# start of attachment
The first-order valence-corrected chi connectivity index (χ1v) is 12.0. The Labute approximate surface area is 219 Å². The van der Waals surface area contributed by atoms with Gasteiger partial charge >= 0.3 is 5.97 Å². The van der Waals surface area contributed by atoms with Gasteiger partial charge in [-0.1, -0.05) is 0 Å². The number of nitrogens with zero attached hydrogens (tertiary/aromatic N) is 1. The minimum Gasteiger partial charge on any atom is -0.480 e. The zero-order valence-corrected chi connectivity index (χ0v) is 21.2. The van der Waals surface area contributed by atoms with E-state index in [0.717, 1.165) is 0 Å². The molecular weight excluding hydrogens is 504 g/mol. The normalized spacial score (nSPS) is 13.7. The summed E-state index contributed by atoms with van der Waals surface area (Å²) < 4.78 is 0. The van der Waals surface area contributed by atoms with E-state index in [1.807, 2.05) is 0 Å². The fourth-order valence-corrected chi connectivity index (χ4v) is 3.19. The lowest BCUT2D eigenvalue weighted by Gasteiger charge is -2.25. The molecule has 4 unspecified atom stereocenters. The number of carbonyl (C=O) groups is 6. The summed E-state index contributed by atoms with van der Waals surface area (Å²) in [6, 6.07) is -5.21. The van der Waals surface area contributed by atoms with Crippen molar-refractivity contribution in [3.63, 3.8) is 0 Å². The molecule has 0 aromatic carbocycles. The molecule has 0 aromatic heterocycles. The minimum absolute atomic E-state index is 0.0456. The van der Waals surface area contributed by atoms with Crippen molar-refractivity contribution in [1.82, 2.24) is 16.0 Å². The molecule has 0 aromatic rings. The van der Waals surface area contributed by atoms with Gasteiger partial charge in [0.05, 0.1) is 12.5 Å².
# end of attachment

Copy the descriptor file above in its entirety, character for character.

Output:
The first-order valence-corrected chi connectivity index (χ1v) is 12.0. The Labute approximate surface area is 219 Å². The van der Waals surface area contributed by atoms with Gasteiger partial charge >= 0.3 is 5.97 Å². The van der Waals surface area contributed by atoms with Gasteiger partial charge in [-0.1, -0.05) is 0 Å². The number of nitrogens with zero attached hydrogens (tertiary/aromatic N) is 1. The minimum Gasteiger partial charge on any atom is -0.480 e. The zero-order valence-corrected chi connectivity index (χ0v) is 21.2. The van der Waals surface area contributed by atoms with E-state index in [0.717, 1.165) is 0 Å². The molecular weight excluding hydrogens is 504 g/mol. The normalized spacial score (nSPS) is 13.7. The summed E-state index contributed by atoms with van der Waals surface area (Å²) < 4.78 is 0. The van der Waals surface area contributed by atoms with E-state index in [1.807, 2.05) is 0 Å². The fourth-order valence-corrected chi connectivity index (χ4v) is 3.19. The lowest BCUT2D eigenvalue weighted by Gasteiger charge is -2.25. The molecule has 4 unspecified atom stereocenters. The number of carbonyl (C=O) groups is 6. The summed E-state index contributed by atoms with van der Waals surface area (Å²) in [6, 6.07) is -5.21. The van der Waals surface area contributed by atoms with Crippen molar-refractivity contribution in [3.63, 3.8) is 0 Å². The molecule has 0 aromatic carbocycles. The molecule has 0 aromatic heterocycles. The minimum absolute atomic E-state index is 0.0456. The van der Waals surface area contributed by atoms with Crippen molar-refractivity contribution in [1.82, 2.24) is 16.0 Å². The molecule has 0 aromatic rings. The van der Waals surface area contributed by atoms with Gasteiger partial charge in [0.05, 0.1) is 12.5 Å².